GOP's Cramer wins ND House seat; Senate race close

Associated Press Modified: November 7, 2012 at 1:15 am •  Published: November 7, 2012

Gulleson, a farmer and rancher, criticized House Republicans for failing to vote on a new farm bill before the old one expired at the end of September and said Cramer did not recognize the bill's importance to North Dakota farmers. She also criticized him for accepting campaign contributions from the coal industry and other interests regulated by the Public Service Commission.

Cramer's victory will leave a vacancy on the three-member commission that regulates utilities, coal mining, pipelines and grain elevators. It will be up to Republican Gov. Jack Dalrymple to appoint someone to fill the two remaining years of his term.

Cramer's triumph came in his third U.S. House campaign. He lost to Democratic incumbent Earl Pomeroy in 1996 and 1998. He also had a setback two years ago, when Berg won the endorsement of GOP convention delegates to run against Pomeroy. Berg went on to defeat Pomeroy with 55 percent of the vote.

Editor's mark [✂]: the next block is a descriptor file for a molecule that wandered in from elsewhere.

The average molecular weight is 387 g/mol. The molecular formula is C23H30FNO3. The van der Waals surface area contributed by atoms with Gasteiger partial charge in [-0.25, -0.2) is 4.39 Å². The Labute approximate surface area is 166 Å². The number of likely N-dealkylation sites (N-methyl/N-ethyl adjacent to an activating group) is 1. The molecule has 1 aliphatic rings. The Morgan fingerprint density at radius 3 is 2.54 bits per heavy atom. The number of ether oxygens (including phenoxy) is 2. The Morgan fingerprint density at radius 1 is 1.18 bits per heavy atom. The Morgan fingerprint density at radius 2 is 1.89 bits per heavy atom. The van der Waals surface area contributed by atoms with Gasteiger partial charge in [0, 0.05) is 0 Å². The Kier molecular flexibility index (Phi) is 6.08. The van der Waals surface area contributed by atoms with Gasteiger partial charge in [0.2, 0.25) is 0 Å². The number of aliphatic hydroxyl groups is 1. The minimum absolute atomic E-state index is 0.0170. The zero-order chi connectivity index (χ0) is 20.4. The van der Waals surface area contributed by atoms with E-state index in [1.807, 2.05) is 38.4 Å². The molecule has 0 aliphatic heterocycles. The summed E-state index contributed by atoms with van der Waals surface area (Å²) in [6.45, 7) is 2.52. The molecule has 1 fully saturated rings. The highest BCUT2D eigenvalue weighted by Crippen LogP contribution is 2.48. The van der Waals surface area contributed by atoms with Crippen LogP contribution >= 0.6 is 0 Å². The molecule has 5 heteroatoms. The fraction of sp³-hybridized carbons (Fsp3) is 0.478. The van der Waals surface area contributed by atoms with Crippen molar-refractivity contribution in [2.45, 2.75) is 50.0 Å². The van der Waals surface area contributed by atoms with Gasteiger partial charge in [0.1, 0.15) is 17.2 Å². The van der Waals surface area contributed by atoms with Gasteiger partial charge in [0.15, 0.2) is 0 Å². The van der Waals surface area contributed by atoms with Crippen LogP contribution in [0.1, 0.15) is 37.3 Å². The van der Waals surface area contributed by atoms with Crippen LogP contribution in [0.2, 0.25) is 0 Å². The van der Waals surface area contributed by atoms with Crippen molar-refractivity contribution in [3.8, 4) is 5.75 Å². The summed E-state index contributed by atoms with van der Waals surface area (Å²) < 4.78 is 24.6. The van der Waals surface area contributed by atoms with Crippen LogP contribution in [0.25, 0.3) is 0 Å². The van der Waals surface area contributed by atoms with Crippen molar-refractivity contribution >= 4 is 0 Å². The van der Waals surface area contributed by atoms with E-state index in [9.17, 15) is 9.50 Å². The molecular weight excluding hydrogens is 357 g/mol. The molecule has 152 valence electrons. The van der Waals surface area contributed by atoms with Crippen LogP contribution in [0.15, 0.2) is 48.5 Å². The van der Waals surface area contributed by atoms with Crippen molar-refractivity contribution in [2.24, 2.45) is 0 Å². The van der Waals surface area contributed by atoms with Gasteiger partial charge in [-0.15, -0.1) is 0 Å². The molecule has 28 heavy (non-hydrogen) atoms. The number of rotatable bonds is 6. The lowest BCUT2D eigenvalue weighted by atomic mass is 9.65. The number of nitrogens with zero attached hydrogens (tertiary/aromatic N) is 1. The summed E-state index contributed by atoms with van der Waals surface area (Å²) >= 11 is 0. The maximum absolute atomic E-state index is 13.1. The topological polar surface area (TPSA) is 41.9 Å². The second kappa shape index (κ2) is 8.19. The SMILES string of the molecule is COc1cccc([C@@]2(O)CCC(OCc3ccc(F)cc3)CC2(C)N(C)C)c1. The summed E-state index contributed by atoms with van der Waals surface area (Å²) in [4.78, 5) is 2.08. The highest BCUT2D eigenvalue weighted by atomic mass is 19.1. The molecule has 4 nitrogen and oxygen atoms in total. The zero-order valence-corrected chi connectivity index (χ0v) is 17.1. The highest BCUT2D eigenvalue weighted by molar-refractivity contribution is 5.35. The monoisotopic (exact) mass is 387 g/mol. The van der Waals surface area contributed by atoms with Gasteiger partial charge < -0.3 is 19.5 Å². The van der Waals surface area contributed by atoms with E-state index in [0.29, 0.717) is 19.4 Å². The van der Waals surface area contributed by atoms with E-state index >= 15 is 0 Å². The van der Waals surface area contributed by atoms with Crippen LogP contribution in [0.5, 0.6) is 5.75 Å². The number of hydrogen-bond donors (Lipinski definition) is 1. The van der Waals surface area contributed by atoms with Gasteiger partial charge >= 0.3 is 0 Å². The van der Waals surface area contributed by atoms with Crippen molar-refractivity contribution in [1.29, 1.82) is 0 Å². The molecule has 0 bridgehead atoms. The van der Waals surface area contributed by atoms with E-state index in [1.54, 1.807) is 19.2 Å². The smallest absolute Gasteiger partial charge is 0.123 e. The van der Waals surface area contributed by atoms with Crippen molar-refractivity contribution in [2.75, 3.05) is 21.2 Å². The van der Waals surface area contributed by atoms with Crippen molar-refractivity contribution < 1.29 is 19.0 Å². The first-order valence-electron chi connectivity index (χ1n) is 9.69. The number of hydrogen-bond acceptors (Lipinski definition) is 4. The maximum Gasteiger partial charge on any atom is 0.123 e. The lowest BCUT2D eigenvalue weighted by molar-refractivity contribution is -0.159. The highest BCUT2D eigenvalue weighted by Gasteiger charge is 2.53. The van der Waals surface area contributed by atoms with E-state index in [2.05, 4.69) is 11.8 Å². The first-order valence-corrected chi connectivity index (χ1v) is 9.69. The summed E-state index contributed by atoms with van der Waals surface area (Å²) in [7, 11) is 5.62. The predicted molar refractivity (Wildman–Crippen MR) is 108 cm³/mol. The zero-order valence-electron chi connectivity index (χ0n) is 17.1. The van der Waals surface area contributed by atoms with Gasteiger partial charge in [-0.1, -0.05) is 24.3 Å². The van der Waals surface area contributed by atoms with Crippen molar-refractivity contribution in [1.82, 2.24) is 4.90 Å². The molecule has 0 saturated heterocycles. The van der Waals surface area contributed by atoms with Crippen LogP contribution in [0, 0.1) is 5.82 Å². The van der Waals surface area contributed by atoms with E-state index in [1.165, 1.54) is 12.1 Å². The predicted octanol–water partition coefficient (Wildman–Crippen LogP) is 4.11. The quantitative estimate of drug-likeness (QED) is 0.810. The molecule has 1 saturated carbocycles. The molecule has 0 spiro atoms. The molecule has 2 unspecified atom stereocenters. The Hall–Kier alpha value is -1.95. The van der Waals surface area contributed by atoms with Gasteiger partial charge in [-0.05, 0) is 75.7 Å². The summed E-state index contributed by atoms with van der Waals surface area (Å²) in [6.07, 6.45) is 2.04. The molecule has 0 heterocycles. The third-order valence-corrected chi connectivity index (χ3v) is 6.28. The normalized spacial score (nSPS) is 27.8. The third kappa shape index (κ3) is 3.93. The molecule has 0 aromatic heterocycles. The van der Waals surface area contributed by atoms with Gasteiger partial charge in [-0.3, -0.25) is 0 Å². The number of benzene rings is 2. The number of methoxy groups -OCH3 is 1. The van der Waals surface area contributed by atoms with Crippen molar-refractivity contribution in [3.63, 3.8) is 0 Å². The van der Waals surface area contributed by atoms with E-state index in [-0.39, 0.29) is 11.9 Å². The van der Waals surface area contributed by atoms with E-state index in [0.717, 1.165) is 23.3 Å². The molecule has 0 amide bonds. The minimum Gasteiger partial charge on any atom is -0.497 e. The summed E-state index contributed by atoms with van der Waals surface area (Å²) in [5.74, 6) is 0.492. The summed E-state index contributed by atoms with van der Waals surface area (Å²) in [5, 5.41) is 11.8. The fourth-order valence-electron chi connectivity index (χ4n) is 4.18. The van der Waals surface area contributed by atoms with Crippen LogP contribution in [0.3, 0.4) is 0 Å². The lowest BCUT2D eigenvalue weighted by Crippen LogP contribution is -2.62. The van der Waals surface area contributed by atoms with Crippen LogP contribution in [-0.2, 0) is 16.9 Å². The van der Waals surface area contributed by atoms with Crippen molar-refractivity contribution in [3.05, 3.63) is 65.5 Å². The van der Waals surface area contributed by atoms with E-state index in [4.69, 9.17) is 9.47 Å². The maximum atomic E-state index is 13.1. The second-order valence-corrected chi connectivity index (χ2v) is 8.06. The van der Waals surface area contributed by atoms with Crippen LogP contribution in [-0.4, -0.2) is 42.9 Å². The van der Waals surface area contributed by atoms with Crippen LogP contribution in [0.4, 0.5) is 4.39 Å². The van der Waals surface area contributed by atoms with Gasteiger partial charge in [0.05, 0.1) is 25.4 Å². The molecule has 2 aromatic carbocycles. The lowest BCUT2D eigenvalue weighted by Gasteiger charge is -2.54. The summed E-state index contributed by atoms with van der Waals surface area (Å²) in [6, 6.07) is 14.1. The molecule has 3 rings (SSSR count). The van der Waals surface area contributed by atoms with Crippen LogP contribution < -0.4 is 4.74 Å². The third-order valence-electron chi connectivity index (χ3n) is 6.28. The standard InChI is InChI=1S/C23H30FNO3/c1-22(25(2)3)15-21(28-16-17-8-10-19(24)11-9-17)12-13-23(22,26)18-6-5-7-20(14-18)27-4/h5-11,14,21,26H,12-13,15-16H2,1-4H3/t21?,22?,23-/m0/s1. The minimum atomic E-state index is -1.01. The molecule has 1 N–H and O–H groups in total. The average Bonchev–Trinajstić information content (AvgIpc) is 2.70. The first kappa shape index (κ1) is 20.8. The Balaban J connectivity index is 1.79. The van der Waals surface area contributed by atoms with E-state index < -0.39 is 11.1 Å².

This year, Cramer bypassed the Republican state convention and allowed five Republican rivals to fight it out for delegates' endorsement. Their choice, Public Service Commissioner Brian Kalk, lost to Cramer in the June Republican primary.

"Win or lose, there's very few things quite like running for Congress ... and I've been on both ends of it," Cramer told a crowd of supporters in Bismarck after Gulleson called to congratulate him. "My heart is so full of gratitude."

Gulleson said in a statement that she wished Cramer well "and am looking forward to the next chapter."

"To the thousands of North Dakotans who put the votes behind me in this race, volunteered and gave to my campaign, I will be eternally grateful," she said.